> Should we start tagging all candidates with a common label, e.g.

I agree with Lars's suggestion for tagging JIRAs with include-in-v3. I've
done so, and the relevant query is

> What sort of process were you thinking of for the automation?

I think amending push_to_asf.py, as you suggest, is a great idea. I think
we have a string ("not for 2.x") which can be used in commit messages to
discourage the cherrypick for the changes we want to be exclusive until we
want to change the defaults in the other direction. (I.e., right now the
string is "not for 2.x", but at some point the string may be "should be
cherrypicked to 2.x".)

I do think that we want to create a gerrit branch to allow 2.x-only changes
to be reviewed in the straight-forward fashion.

-- Philip

On Thu, Jan 11, 2018 at 9:31 AM, Jim Apple <[EMAIL PROTECTED]> wrote:

> I'm on-board with all of this. (I also would be OK delaying 3.0, if
> that were the consensus).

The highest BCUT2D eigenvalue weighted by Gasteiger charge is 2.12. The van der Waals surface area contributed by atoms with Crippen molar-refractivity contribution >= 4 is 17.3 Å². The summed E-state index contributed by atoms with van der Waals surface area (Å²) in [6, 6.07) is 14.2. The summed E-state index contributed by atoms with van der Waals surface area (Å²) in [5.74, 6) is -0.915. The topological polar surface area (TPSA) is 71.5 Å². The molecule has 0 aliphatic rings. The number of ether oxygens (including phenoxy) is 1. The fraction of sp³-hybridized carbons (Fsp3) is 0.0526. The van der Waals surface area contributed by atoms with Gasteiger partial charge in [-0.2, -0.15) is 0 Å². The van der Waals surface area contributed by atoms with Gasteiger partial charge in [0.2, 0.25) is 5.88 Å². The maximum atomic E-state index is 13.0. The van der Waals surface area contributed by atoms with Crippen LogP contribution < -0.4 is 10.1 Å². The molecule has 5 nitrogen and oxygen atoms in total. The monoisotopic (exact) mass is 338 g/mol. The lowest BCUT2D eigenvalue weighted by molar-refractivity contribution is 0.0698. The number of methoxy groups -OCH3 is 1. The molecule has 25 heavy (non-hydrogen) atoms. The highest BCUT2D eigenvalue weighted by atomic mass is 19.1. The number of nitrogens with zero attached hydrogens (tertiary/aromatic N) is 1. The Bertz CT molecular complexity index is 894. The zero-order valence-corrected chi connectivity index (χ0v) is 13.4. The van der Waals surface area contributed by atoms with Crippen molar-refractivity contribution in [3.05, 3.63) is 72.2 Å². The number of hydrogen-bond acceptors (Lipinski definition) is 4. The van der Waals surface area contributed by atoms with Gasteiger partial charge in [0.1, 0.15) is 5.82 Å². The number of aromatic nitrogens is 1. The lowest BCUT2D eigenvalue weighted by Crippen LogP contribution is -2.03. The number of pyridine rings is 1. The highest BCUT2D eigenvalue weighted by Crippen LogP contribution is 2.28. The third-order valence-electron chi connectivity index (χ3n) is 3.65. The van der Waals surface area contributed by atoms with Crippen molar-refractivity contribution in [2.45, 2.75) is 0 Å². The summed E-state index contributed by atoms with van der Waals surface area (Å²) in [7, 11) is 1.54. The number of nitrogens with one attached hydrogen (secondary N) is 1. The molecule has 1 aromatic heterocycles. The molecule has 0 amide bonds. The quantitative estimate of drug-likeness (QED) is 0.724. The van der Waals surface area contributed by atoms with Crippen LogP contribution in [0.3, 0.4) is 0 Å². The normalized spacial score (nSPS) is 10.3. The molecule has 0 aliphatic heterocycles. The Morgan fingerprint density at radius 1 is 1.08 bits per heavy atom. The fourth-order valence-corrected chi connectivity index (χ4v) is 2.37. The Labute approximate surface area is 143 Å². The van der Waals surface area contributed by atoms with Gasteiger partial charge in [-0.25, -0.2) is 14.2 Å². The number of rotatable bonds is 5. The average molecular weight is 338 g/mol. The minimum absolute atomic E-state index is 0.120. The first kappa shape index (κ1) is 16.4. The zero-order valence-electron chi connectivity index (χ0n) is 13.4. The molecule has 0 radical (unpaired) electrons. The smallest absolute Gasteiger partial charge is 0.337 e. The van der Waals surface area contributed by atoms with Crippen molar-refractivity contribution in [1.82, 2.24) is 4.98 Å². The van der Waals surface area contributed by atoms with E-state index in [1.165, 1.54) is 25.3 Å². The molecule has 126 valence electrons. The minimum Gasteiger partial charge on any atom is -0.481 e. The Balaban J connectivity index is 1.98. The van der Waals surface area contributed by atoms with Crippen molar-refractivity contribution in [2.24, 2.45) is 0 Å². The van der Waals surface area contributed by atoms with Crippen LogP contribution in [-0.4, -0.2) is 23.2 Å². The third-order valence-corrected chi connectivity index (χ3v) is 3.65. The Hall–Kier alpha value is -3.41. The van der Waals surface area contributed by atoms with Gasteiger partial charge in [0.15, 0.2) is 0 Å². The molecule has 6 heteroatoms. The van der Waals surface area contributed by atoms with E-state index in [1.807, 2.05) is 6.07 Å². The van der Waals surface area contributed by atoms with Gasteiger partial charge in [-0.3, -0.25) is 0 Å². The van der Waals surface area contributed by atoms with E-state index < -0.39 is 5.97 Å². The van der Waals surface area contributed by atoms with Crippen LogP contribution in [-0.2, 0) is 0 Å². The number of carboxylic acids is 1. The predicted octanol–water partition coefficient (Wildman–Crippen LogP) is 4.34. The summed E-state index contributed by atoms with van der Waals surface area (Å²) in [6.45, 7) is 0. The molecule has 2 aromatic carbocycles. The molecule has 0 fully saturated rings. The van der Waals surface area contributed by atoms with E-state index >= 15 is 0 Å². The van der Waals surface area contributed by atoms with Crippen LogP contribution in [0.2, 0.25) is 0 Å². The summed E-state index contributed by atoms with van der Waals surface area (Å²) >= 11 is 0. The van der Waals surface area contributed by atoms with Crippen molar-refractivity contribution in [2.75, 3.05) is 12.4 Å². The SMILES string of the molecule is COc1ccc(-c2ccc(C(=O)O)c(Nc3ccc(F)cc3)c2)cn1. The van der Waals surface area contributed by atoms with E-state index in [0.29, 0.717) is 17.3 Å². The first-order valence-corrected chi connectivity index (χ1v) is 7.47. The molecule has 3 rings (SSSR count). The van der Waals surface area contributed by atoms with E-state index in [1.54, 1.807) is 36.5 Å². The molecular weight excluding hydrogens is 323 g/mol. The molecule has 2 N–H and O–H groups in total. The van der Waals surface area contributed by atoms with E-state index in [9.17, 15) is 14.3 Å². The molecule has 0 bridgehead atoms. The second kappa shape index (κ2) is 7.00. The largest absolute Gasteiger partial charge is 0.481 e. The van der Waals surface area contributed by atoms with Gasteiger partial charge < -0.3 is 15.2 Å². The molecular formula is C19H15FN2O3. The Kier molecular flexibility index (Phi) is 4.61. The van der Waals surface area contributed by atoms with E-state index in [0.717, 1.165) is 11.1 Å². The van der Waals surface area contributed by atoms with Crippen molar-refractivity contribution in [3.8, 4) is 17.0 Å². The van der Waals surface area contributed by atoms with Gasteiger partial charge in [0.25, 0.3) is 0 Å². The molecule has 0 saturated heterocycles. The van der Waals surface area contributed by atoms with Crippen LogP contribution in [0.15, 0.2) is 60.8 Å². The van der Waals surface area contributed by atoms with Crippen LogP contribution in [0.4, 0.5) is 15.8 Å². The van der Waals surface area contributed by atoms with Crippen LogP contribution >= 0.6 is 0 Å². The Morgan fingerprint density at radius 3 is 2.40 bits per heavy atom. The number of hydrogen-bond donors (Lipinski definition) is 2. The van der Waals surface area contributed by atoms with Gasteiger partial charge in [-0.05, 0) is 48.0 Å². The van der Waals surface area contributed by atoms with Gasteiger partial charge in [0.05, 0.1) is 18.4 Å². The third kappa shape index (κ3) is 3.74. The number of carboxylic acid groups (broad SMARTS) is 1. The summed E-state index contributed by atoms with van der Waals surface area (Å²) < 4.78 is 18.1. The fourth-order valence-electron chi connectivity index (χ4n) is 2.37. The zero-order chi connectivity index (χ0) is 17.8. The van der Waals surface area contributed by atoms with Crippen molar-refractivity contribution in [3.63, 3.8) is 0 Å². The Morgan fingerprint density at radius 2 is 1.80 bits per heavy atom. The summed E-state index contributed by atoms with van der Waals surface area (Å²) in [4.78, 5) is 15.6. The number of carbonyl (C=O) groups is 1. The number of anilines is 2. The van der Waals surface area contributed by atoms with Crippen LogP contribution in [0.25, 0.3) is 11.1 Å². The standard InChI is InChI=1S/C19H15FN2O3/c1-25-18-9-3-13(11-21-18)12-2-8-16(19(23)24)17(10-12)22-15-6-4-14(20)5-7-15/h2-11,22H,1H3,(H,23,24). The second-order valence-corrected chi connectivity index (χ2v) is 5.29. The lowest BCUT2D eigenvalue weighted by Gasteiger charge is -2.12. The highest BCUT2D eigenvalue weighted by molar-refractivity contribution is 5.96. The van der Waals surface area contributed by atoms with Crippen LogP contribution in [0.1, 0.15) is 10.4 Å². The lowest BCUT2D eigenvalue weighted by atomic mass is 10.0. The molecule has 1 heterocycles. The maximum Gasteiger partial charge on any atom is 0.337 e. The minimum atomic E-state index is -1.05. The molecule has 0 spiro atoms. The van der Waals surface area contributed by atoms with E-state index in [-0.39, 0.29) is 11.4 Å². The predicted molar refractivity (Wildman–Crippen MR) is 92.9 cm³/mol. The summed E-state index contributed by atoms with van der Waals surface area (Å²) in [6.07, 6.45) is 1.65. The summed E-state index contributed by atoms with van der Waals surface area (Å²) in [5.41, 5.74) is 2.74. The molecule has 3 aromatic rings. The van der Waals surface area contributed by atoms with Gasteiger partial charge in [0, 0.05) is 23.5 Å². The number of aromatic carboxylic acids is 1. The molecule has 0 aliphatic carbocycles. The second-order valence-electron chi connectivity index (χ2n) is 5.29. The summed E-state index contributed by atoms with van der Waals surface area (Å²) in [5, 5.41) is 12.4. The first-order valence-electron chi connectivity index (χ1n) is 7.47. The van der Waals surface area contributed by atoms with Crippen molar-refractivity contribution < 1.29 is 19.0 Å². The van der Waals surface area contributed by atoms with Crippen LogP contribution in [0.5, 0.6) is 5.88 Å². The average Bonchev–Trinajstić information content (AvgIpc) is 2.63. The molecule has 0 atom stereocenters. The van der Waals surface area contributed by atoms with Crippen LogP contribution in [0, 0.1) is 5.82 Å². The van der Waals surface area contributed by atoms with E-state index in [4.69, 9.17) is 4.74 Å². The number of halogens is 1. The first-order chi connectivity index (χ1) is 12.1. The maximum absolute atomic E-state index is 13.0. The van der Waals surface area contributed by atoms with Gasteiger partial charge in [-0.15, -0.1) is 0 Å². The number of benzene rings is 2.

> There is one issue in here I think we should dive into:
> > Both master and 2.x would be active, and, at least for the beginning,
> > changes would automatically be pulled into the 2.x line, unless
> explicitly
> > blacklisted.
> What sort of process were you thinking of for the automation?
> Some context, starting from what we all likely already know:
> The bulk of the code review and pre-merge testing results are recorded
> in gerrit. Once the pre-merge testing passes, a patch is cherry-picked
> to the git repo hosted with gerrit. To get the patch to the Impala git
> repo hosted by the ASF, bin/push_to_asf.py is run by a human who
> supplies his or her ASF credentials. That script copies the commit to
> the ASF git repo.
> Often, 2-3 commits will pile up in gerrit before some committer runs
> that script and pushes them to ASF.
> We could edit that script (bin/push_to_asf.py) to help with the cherry
> picks, so that each time a commit is made, the committer must say
> whether the commit goes in 2.x, 3.0, or both, but the commits are
> often made by people who didn't author the patches, so they may not be
> sure which branch to go in.
> Additionally, gerrit code review is intimately tied to the git repo.
> Gerrit runs a git repo under-the-hood, and I believe that the branch
> on gerrit's git that changes are cherry-picked to after pre-merge
> testing is identical to the Impala git repo hosted by the ASF - down
> to the hashes, even. If we think 2.x and 3.0 will diverge enough that
> we'll want different code reviews for different branches, then we
> might want two different branches on gerrit, too.